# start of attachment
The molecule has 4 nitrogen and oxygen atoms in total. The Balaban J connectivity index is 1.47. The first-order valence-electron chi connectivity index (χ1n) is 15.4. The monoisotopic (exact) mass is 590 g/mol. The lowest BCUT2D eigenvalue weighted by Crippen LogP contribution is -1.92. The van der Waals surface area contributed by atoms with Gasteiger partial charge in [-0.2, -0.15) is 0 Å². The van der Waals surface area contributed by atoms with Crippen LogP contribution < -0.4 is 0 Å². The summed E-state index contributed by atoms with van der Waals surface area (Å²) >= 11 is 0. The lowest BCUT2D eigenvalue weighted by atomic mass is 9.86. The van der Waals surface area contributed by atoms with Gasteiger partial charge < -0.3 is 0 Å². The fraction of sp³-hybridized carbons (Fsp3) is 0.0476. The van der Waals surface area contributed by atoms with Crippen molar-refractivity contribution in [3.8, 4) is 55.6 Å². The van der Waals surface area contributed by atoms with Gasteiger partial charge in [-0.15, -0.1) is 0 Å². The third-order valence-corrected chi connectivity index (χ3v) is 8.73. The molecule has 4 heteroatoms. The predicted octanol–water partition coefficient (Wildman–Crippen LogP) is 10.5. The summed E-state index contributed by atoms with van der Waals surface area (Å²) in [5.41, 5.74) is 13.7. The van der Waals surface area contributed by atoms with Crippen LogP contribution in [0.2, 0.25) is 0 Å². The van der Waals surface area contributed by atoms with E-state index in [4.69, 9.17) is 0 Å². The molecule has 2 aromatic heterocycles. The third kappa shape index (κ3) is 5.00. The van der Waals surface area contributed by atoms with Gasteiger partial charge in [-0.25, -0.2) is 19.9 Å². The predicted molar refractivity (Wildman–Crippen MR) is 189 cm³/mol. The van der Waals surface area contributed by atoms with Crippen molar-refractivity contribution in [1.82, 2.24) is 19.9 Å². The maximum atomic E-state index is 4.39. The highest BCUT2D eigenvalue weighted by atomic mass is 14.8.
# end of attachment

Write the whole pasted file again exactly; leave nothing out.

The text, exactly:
The molecule has 4 nitrogen and oxygen atoms in total. The Balaban J connectivity index is 1.47. The first-order valence-electron chi connectivity index (χ1n) is 15.4. The monoisotopic (exact) mass is 590 g/mol. The lowest BCUT2D eigenvalue weighted by Crippen LogP contribution is -1.92. The van der Waals surface area contributed by atoms with Gasteiger partial charge in [-0.2, -0.15) is 0 Å². The van der Waals surface area contributed by atoms with Crippen LogP contribution < -0.4 is 0 Å². The summed E-state index contributed by atoms with van der Waals surface area (Å²) >= 11 is 0. The lowest BCUT2D eigenvalue weighted by atomic mass is 9.86. The van der Waals surface area contributed by atoms with Gasteiger partial charge < -0.3 is 0 Å². The fraction of sp³-hybridized carbons (Fsp3) is 0.0476. The van der Waals surface area contributed by atoms with Crippen molar-refractivity contribution in [3.8, 4) is 55.6 Å². The van der Waals surface area contributed by atoms with Gasteiger partial charge in [-0.15, -0.1) is 0 Å². The third-order valence-corrected chi connectivity index (χ3v) is 8.73. The molecule has 4 heteroatoms. The predicted octanol–water partition coefficient (Wildman–Crippen LogP) is 10.5. The summed E-state index contributed by atoms with van der Waals surface area (Å²) in [5.41, 5.74) is 13.7. The van der Waals surface area contributed by atoms with Crippen LogP contribution in [0.2, 0.25) is 0 Å². The van der Waals surface area contributed by atoms with E-state index in [4.69, 9.17) is 0 Å². The molecule has 2 aromatic heterocycles. The third kappa shape index (κ3) is 5.00. The van der Waals surface area contributed by atoms with Gasteiger partial charge in [-0.25, -0.2) is 19.9 Å². The predicted molar refractivity (Wildman–Crippen MR) is 189 cm³/mol. The van der Waals surface area contributed by atoms with Crippen molar-refractivity contribution in [1.82, 2.24) is 19.9 Å². The maximum atomic E-state index is 4.39. The highest BCUT2D eigenvalue weighted by atomic mass is 14.8.